SOMERVILLE – After nearly four decades as an elected official, New Jersey Sen. Christopher “Kip” Bateman (R-16th) has decided not to seek reelection this year.
“After careful consideration and with the support of my family, I have made the difficult decision not to seek reelection to the State Senate. As a lifelong resident of Somerset County, it has been an honor to spend nearly 40 years serving the community I am proud to call home,” Bateman, 63, whose late father, Ray, was also a state senator and served as Senate president, said in a statement.
“I can’t begin to express how much I will miss serving our constituents.” he continued. “However, our state is still coping with a pandemic, and I am committed to using my remaining time in office to help the countless residents who are in desperate need of our support.”
Bateman got his start in elected government on the Branchburg Township Committee in 1983, where he served two terms and was mayor in 1988. He went on to be elected to the Somerset County Board of Chosen Freeholders and was elected to the New Jersey Assembly in 1994.
He joined the New Jersey Senate in 2008 after the retirement of Walter J. Kavanaugh.
Bateman currently serves as deputy whip on the Senate Republican leadership team. He also currently serves on the Environment and Energy, Judiciary and Education committees.
As the longtime ranking Republican member of the Environment and Energy Committee, Bateman sponsored landmark legislation that created a long-term funding source for open space and farmland preservation, championed historical preservation efforts, and worked to protect clean air and water.
Other legislative achievements include laws that reduced the cost of auto insurance premiums, a grant program to provide thermal imaging cameras to fire departments and bipartisan protections to strengthen crime victims’ rights.
Before he leaves office at the end of the year, Bateman said he will continue to fight for “Timothy J. Piazza’s Law,” which would increase penalties for hazing on New Jersey’s college campuses.
“Although my time in elected office is coming to a close, I will always be a fierce advocate for the people of New Jersey. I’ll never stop fighting to make the Garden State a better place for our kids and grandkids. I look forward to finding new and exciting ways to give back to our neighbors in need,” said Bateman, who is still a Branchburg resident.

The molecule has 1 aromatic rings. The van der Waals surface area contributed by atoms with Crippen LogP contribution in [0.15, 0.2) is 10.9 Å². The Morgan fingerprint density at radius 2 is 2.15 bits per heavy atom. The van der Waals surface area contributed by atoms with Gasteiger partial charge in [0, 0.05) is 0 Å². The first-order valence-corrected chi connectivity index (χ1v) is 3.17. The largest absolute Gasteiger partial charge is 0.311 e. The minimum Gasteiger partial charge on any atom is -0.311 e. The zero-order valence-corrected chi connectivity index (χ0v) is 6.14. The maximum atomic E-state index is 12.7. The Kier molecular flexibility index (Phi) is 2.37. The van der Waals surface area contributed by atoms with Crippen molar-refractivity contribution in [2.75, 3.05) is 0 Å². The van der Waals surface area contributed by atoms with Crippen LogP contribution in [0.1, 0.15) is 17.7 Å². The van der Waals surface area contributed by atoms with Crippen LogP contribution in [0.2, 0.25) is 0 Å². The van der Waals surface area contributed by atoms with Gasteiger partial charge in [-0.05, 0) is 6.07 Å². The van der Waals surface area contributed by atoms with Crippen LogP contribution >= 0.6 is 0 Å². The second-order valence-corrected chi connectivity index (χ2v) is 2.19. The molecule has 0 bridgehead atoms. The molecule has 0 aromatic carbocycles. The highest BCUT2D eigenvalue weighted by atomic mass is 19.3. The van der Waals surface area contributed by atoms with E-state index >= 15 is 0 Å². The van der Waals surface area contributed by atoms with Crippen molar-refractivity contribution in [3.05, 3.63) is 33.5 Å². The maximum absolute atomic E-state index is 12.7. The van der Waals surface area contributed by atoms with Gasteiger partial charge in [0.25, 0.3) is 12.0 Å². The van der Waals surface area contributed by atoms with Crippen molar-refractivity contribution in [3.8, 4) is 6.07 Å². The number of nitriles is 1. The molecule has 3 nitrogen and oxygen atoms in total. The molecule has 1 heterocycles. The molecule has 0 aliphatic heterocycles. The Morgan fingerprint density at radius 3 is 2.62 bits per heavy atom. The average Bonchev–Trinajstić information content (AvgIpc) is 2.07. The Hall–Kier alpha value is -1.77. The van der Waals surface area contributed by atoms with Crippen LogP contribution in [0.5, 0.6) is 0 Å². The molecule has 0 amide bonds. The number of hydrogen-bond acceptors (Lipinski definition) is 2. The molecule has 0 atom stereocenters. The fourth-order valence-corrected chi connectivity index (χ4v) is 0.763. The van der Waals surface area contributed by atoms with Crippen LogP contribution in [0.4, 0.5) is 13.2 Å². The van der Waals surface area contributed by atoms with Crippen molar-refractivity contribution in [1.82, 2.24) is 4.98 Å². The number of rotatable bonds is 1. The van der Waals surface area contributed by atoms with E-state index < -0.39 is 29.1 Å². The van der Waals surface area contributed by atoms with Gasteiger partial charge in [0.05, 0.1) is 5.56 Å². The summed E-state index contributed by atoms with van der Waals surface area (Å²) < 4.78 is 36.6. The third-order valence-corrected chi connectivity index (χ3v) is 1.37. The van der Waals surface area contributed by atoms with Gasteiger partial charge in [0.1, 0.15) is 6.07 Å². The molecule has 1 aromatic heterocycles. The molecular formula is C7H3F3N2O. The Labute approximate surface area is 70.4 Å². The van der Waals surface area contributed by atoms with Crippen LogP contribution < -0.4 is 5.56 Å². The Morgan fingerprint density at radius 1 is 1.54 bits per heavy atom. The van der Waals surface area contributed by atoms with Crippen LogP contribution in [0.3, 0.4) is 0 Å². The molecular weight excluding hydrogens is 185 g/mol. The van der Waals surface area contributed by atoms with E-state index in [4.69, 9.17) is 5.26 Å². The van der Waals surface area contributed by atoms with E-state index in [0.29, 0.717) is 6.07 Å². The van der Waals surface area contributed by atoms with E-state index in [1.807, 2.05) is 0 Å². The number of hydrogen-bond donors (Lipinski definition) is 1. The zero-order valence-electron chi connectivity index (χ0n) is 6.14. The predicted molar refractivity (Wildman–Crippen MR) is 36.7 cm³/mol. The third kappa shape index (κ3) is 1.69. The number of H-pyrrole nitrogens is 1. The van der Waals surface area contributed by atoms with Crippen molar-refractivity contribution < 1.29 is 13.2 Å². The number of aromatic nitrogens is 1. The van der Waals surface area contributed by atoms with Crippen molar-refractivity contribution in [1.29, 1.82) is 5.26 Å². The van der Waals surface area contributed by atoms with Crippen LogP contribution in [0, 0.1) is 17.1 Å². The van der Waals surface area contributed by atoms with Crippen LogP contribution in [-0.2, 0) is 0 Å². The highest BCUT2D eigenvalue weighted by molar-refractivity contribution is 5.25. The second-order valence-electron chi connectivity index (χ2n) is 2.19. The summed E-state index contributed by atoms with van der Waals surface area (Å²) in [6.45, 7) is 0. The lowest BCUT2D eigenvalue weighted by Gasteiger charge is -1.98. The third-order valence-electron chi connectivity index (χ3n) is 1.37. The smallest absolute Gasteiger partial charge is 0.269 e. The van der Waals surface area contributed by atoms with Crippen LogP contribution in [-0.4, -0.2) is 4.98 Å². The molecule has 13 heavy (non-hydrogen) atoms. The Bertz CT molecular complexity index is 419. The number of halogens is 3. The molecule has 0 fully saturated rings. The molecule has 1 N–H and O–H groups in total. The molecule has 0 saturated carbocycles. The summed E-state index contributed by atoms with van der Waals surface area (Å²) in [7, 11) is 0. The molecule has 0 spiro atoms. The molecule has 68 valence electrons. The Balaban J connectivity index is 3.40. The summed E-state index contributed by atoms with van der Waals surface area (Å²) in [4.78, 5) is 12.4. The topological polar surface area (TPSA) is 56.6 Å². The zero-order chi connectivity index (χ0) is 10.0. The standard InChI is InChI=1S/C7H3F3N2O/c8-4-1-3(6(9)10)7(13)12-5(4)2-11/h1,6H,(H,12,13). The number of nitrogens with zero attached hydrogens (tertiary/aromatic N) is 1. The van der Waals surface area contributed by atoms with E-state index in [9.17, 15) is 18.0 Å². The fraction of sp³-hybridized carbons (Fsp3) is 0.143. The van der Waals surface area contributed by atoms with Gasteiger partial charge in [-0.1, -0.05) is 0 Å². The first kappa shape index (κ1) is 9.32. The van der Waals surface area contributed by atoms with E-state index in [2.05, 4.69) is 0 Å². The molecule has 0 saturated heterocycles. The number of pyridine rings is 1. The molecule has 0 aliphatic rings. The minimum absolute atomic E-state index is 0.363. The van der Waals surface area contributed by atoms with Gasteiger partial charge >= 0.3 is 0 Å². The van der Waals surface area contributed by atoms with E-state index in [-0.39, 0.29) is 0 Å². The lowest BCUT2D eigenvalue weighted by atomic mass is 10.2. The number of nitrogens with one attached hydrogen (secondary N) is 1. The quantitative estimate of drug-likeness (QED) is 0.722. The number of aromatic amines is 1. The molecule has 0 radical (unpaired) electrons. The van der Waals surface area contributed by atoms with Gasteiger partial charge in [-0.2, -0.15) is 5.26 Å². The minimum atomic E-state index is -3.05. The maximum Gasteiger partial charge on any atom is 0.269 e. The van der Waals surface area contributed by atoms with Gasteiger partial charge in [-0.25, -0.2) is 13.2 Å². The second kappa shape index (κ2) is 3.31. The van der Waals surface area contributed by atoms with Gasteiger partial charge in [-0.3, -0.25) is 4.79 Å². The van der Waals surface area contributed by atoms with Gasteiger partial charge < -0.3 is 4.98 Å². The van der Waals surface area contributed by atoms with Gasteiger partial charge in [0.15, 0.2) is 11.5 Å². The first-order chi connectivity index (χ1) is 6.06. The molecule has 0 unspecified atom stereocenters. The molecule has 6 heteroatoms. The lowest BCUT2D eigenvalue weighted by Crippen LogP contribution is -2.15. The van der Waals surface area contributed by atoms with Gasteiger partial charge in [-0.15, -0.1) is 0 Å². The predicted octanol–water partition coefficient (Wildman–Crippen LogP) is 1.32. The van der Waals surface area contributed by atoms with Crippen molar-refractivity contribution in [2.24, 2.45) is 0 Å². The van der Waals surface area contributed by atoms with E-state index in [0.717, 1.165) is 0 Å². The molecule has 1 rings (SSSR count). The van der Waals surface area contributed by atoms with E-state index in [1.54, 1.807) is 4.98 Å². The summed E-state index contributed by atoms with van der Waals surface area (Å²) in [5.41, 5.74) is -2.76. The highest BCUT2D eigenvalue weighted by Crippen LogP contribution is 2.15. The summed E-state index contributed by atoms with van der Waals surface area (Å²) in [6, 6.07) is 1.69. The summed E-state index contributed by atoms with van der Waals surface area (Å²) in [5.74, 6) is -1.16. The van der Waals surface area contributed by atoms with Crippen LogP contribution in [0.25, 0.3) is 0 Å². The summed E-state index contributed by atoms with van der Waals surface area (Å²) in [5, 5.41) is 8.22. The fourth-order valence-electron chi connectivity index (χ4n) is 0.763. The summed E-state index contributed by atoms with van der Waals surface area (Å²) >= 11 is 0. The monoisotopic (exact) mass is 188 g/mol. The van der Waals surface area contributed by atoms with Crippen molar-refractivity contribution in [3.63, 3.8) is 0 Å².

Like his father, Bateman was known for his ability to forge bipartisan compromises and reach across the aisle to enact legislation.
“I have always believed that government works best when we put people before politics. Good legislators should strive to be good listeners, follow their conscience and vote with the voices of the people they serve in mind. It is my hope that bipartisanship will continue to thrive in the halls of the New Jersey Statehouse long after I cast my final vote in the Senate chamber,” Bateman added. “I am beyond grateful to have had the privilege to work with so many passionate legislators and advocates on both sides of the aisle over the years. I would also like to thank my wonderful family, friends, and staff for all of their support and hard work.”
Bateman, who just welcomed his first grandchild, said he is looking forward to spending more time with his family and will continue to be active in community service and at the law firm where he serves as a partner.
Political observers predicted that Bateman would be facing an uphill battle in his campaign for reelection.
The 16th District, which had been a safe Republican district in Somerset and Hunterdon counties, has become increasingly Democratic after South Brunswick and Princeton were added following the 2010 Census.
Andew Zwicker and Roy Freiman, both Democrats, represent the district in the New Jersey Assembly.
Zwicker has been expected to run for the New Jersey Senate.
With Bateman’s decision not to seek reelection, Republicans now must find a candidate for the Senate and Assembly seats.
Mike Deak is a reporter for mycentraljersey.com. To get unlimited access to his articles on Somerset and Hunterdon counties, please subscribe or activate your digital account today.